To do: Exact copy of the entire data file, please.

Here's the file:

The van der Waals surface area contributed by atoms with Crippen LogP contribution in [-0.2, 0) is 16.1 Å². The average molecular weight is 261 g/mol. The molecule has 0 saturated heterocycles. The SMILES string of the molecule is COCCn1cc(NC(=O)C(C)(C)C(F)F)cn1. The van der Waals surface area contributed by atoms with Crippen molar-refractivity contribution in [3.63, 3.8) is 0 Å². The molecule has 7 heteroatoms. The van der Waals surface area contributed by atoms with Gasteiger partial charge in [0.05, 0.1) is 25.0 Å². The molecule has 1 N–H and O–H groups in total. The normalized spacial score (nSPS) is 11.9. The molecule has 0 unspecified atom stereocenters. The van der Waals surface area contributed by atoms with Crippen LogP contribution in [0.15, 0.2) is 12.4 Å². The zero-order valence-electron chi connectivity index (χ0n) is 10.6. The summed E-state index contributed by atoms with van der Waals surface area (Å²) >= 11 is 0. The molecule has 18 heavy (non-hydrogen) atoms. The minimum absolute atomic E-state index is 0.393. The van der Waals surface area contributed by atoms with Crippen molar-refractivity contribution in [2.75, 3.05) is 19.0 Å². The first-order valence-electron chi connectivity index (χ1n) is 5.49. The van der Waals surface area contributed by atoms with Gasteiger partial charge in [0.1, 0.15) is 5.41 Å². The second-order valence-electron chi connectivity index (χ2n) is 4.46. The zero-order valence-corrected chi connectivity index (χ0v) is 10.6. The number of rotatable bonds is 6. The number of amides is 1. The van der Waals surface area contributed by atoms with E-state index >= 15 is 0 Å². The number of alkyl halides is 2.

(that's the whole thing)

The van der Waals surface area contributed by atoms with Crippen LogP contribution in [-0.2, 0) is 16.1 Å². The average molecular weight is 261 g/mol. The molecule has 0 saturated heterocycles. The SMILES string of the molecule is COCCn1cc(NC(=O)C(C)(C)C(F)F)cn1. The van der Waals surface area contributed by atoms with Crippen molar-refractivity contribution in [3.63, 3.8) is 0 Å². The molecule has 7 heteroatoms. The van der Waals surface area contributed by atoms with Gasteiger partial charge in [0.05, 0.1) is 25.0 Å². The molecule has 1 N–H and O–H groups in total. The normalized spacial score (nSPS) is 11.9. The molecule has 0 unspecified atom stereocenters. The van der Waals surface area contributed by atoms with Crippen LogP contribution in [0.15, 0.2) is 12.4 Å². The zero-order valence-electron chi connectivity index (χ0n) is 10.6. The summed E-state index contributed by atoms with van der Waals surface area (Å²) >= 11 is 0. The molecule has 18 heavy (non-hydrogen) atoms. The minimum absolute atomic E-state index is 0.393. The van der Waals surface area contributed by atoms with Crippen molar-refractivity contribution in [2.75, 3.05) is 19.0 Å². The first-order valence-electron chi connectivity index (χ1n) is 5.49. The van der Waals surface area contributed by atoms with Gasteiger partial charge in [0.1, 0.15) is 5.41 Å². The second-order valence-electron chi connectivity index (χ2n) is 4.46. The zero-order valence-corrected chi connectivity index (χ0v) is 10.6. The number of rotatable bonds is 6. The number of amides is 1. The van der Waals surface area contributed by atoms with E-state index >= 15 is 0 Å². The number of alkyl halides is 2.